Wednesday, October 22, 2008

Tuesday night timeline

Tuesday nights are a little crazy at our house. Bart has Beavers and Lisa has Brownies. They both start at 6:30 in different places, so getting them there is always kind of fun. Here’s how it all went down last night:

5:45 – Arrive home from work after picking up Maggie from daycare and Bart and Lisa from the babysitter’s. Start to get dinner ready while Bart and Lisa change into their uniforms.

5:55 – Maggie announces that she has had an accident. Take her upstairs to change her pants.

6:00 – Dinner is on the table. I set the timer for 10 minutes and tell the kids to EAT!

6:10 – Timer goes. Bart and Lisa spring into action (ha!) brushing teeth and washing faces. They put on their coats and shoes. Homer arrives home in the nick of time.

6:15 – I’m out the door with Bart and Lisa. Bart is still eating some of his dinner.

6:25 – Arrive at Brownies with Lisa. Confirm that there is adequate supervision and fly back to the car with Bart.

6:30 – Arrive at Beavers with Bart. Drop him off with his popcorn money and pumpkin-carving tools in hand. Chat briefly with my friend who is dropping off her Beaver.

6:40 – Stop in at the Dollar Store to get some Halloween decorations. The same friend is there doing the same thing.

6:55 – Arrive home to put up the decorations – a surprise for Bart and Lisa when they come home.

7:20 – Back in the car to pick up Bart.

7:30 – Pick up Bart at Beavers. He has carved a little pumpkin. I’m told it has an “invisible mouth”.

7:40 – Back home with Bart. I quickly help him put on his jammies.

7:45 – Back in the car. Homer wanted me to pick up a couple of things from the grocery store.

7:50 – Arrive at the grocery store – fly through and grab what I need.

8:00 – Pick up Lisa (and cookies!) at Brownies.

8:10 – Back home with Lisa.

8:30 – All three kids are in bed, heading toward sleepytown.

What did Homer do in this time? I’m glad you asked. He put on Dora for Maggie and had a little nap. But guess what? Next week, it’s his turn to do the driving!

Monday, October 20, 2008

Me. Me.

After a rather chilly non-weekend of chauffeuring kids to dance lessons and birthday parties, hocking apples with Bart, baking, raking and cleaning, I'm glad to have a post topic handed to me by Astarte. Do you read The Muddled Sage? If not, you really should. She has a lovely writing style and a humorous outlook on life. So anyway, Astarte tagged me for a meme. The deal is that I need to tell you six things about myself that may be news to you. I know, you're quivering in anticipation. Me too.

1. I am embarrassingly anti-social. I don't have social anxiety or anything; I would just much rather spend an evening at home with my family than go to a club or a dinner party or other such event that should be fun. It pains me to be offered tickets to a game or concert.

2. I love to watch TV, but I never seem to be watching the shows everyone else is watching. I have never seen SYTYCD, Survivor or any one of the CSI's. Shows I'm currently PVR'ing are: The Mentalist, Dexter, Entourage, Life on Mars, Pushing Daisies and My Own Worst Enemy. I also like medical shows like Dr. G., Medical Mysteries and Big Medicine, but I don't record those ones.

3. I don't have a cell phone. I've probably mentioned that before, but people always just assume everyone has one, so it's worth repeating. I had a cell phone when I was pregnant with Bart (I have *fast* labours, so I need to be able to communicate quickly). About 2 weeks before he was born I got a flat tire and my cell phone didn't work. Instead of putting through my call, they put me through to Accounts Receivable, who said my bill hadn't been paid (which I found out after waiting on hold for 1/2 hour). I explained that I was 9 months pregnant and stranded at the side of the road and that the bill had been paid. She didn't care/didn't believe me. A kind stranger helped me with the tire and I sorted it out the next day. They had applied my payment to Homer's bill (their mistake). When I finally spoke to a manager, I was released from my 3-year contract on threat that I would take my big pregnant self to the local TV station and tell them my story (I kept it for just one more month, just until his due date). I love pregnancy hormones, but not cell phones.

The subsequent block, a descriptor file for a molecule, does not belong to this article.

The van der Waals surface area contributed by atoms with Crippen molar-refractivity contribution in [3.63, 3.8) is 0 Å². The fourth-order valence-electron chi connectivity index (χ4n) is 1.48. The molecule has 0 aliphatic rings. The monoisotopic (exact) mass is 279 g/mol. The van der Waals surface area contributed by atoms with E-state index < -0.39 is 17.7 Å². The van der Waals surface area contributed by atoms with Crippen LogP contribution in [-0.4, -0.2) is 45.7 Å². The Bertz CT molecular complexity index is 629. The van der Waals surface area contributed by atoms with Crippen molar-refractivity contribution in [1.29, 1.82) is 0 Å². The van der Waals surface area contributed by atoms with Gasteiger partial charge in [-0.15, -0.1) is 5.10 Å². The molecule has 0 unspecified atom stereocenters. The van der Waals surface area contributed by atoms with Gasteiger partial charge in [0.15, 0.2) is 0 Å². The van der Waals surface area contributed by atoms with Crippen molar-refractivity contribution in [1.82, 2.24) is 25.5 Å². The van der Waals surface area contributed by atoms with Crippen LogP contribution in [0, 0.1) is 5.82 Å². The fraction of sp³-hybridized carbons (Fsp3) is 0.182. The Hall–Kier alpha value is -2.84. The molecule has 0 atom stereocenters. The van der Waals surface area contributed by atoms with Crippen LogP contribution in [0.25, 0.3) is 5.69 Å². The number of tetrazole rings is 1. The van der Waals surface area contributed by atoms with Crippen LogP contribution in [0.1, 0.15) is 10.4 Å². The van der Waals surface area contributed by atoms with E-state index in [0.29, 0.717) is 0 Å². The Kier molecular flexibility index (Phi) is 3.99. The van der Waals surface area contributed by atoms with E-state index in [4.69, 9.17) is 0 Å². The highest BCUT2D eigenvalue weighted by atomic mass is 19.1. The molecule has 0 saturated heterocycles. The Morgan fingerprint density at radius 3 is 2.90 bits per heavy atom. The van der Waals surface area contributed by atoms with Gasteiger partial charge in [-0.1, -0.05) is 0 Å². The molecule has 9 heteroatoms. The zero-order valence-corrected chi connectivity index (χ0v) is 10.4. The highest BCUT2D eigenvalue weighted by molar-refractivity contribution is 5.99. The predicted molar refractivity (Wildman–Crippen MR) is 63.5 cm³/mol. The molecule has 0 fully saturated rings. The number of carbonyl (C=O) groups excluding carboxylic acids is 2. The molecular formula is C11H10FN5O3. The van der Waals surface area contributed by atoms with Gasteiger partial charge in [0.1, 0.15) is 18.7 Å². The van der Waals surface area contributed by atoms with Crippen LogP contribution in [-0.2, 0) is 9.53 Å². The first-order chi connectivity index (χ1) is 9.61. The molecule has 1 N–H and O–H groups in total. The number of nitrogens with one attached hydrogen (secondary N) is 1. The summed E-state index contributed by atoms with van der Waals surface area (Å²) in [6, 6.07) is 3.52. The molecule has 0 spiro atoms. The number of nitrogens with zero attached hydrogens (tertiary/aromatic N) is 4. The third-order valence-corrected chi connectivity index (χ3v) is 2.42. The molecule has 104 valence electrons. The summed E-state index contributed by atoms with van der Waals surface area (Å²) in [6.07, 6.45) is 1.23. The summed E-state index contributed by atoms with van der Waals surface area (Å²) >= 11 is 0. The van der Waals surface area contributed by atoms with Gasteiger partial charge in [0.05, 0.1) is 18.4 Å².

4. I'm not overweight. The way I talk on here sometimes about finding new work outs, obsessing about fiber and fat, you might get the impression that I am. But, I'm 5'6, 125-ish lbs and wear a size 4. I do, however, have an extremely poor body image (the reason pictures of me on this site are rare), so I just ordered the 30 Day Shred - not to lose weight per se, but to tone up and look better.

5. I can't ice skate. Well, I can skate a little, but not well enough to skate with a child that's learning to skate. I actually took adult skating lessons in my early 20's, but they really didn't help me much. I think it's just a lack of confidence and cheap skates. I'm a cheap skate. Hee.

6. I'm pretty clumsy. I have scars all over my arms and legs from falls, burns, tumbles and literally running into stationary items. Just this weekend, I burned myself with a cookie sheet (on my elbow - think about that) and stubbed my toe on a door frame.

So how about you? I've read this meme a few places, so if you haven't done it yet consider yourself tagged (but only six of you! Those are the rules!)

Friday, October 17, 2008

Close call

I arrived at work today to a flurry of activity and police tape blocking off a large section of my building. Just moments before I arrived, a large piece of glass (3’ x 4’) that formed part of a railing fell from the second level into a large open space on the main level.